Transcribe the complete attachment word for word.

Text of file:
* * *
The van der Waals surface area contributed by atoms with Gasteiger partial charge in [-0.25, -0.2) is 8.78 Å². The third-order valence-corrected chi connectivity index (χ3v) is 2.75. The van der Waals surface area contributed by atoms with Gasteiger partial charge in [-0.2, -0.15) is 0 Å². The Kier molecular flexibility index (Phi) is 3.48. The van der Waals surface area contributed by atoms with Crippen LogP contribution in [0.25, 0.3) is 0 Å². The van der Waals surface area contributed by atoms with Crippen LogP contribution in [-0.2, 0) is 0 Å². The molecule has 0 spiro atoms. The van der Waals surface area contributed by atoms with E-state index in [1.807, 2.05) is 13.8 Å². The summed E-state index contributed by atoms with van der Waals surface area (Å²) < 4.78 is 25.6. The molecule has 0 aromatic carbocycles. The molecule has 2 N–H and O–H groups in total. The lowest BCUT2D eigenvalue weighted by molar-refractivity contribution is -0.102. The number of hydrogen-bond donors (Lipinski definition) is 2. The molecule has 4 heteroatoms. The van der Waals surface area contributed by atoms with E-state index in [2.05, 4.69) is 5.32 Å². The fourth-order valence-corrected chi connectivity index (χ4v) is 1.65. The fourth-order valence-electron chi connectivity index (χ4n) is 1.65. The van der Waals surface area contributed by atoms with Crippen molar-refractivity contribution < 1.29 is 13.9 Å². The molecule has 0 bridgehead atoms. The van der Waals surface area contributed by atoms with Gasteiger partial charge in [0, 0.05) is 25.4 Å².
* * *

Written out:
The van der Waals surface area contributed by atoms with Gasteiger partial charge in [-0.25, -0.2) is 8.78 Å². The third-order valence-corrected chi connectivity index (χ3v) is 2.75. The van der Waals surface area contributed by atoms with Gasteiger partial charge in [-0.2, -0.15) is 0 Å². The Kier molecular flexibility index (Phi) is 3.48. The van der Waals surface area contributed by atoms with Crippen LogP contribution in [0.25, 0.3) is 0 Å². The van der Waals surface area contributed by atoms with Crippen LogP contribution in [-0.2, 0) is 0 Å². The molecule has 0 spiro atoms. The van der Waals surface area contributed by atoms with E-state index in [1.807, 2.05) is 13.8 Å². The summed E-state index contributed by atoms with van der Waals surface area (Å²) < 4.78 is 25.6. The molecule has 0 aromatic carbocycles. The molecule has 2 N–H and O–H groups in total. The lowest BCUT2D eigenvalue weighted by molar-refractivity contribution is -0.102. The number of hydrogen-bond donors (Lipinski definition) is 2. The molecule has 4 heteroatoms. The van der Waals surface area contributed by atoms with E-state index in [2.05, 4.69) is 5.32 Å². The fourth-order valence-corrected chi connectivity index (χ4v) is 1.65. The fourth-order valence-electron chi connectivity index (χ4n) is 1.65. The van der Waals surface area contributed by atoms with Crippen molar-refractivity contribution < 1.29 is 13.9 Å². The molecule has 0 bridgehead atoms. The van der Waals surface area contributed by atoms with Gasteiger partial charge in [0, 0.05) is 25.4 Å².